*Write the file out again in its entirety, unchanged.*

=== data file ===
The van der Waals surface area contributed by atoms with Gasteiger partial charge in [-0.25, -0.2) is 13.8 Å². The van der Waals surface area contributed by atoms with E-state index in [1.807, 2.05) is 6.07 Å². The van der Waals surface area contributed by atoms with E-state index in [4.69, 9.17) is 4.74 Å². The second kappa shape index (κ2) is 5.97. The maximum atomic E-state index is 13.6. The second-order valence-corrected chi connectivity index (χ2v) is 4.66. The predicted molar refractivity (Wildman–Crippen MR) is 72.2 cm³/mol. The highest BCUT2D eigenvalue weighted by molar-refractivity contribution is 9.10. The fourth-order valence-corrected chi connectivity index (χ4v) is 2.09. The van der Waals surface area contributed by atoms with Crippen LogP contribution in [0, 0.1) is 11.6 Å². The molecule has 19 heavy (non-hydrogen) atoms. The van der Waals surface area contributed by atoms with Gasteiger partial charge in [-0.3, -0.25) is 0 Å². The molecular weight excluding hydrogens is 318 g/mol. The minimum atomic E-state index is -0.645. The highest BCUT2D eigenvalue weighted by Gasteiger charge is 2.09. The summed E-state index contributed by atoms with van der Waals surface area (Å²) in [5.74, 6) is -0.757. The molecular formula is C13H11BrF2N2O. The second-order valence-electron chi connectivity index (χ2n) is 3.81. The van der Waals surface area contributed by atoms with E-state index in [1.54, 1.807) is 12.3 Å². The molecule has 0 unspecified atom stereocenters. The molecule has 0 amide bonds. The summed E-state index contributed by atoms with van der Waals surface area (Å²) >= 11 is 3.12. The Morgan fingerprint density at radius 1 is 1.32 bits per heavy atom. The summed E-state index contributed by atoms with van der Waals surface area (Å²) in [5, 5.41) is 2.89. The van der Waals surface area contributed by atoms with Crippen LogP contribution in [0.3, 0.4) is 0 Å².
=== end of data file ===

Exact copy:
The van der Waals surface area contributed by atoms with Gasteiger partial charge in [-0.25, -0.2) is 13.8 Å². The van der Waals surface area contributed by atoms with E-state index in [1.807, 2.05) is 6.07 Å². The van der Waals surface area contributed by atoms with E-state index in [4.69, 9.17) is 4.74 Å². The second kappa shape index (κ2) is 5.97. The maximum atomic E-state index is 13.6. The second-order valence-corrected chi connectivity index (χ2v) is 4.66. The predicted molar refractivity (Wildman–Crippen MR) is 72.2 cm³/mol. The highest BCUT2D eigenvalue weighted by molar-refractivity contribution is 9.10. The fourth-order valence-corrected chi connectivity index (χ4v) is 2.09. The van der Waals surface area contributed by atoms with Crippen LogP contribution in [0, 0.1) is 11.6 Å². The molecule has 19 heavy (non-hydrogen) atoms. The van der Waals surface area contributed by atoms with Gasteiger partial charge in [-0.3, -0.25) is 0 Å². The molecular weight excluding hydrogens is 318 g/mol. The minimum atomic E-state index is -0.645. The highest BCUT2D eigenvalue weighted by Gasteiger charge is 2.09. The summed E-state index contributed by atoms with van der Waals surface area (Å²) in [5.74, 6) is -0.757. The molecular formula is C13H11BrF2N2O. The second-order valence-electron chi connectivity index (χ2n) is 3.81. The van der Waals surface area contributed by atoms with E-state index in [1.54, 1.807) is 12.3 Å². The molecule has 0 unspecified atom stereocenters. The molecule has 0 amide bonds. The summed E-state index contributed by atoms with van der Waals surface area (Å²) >= 11 is 3.12. The Morgan fingerprint density at radius 1 is 1.32 bits per heavy atom. The summed E-state index contributed by atoms with van der Waals surface area (Å²) in [5, 5.41) is 2.89. The van der Waals surface area contributed by atoms with Crippen LogP contribution in [0.3, 0.4) is 0 Å².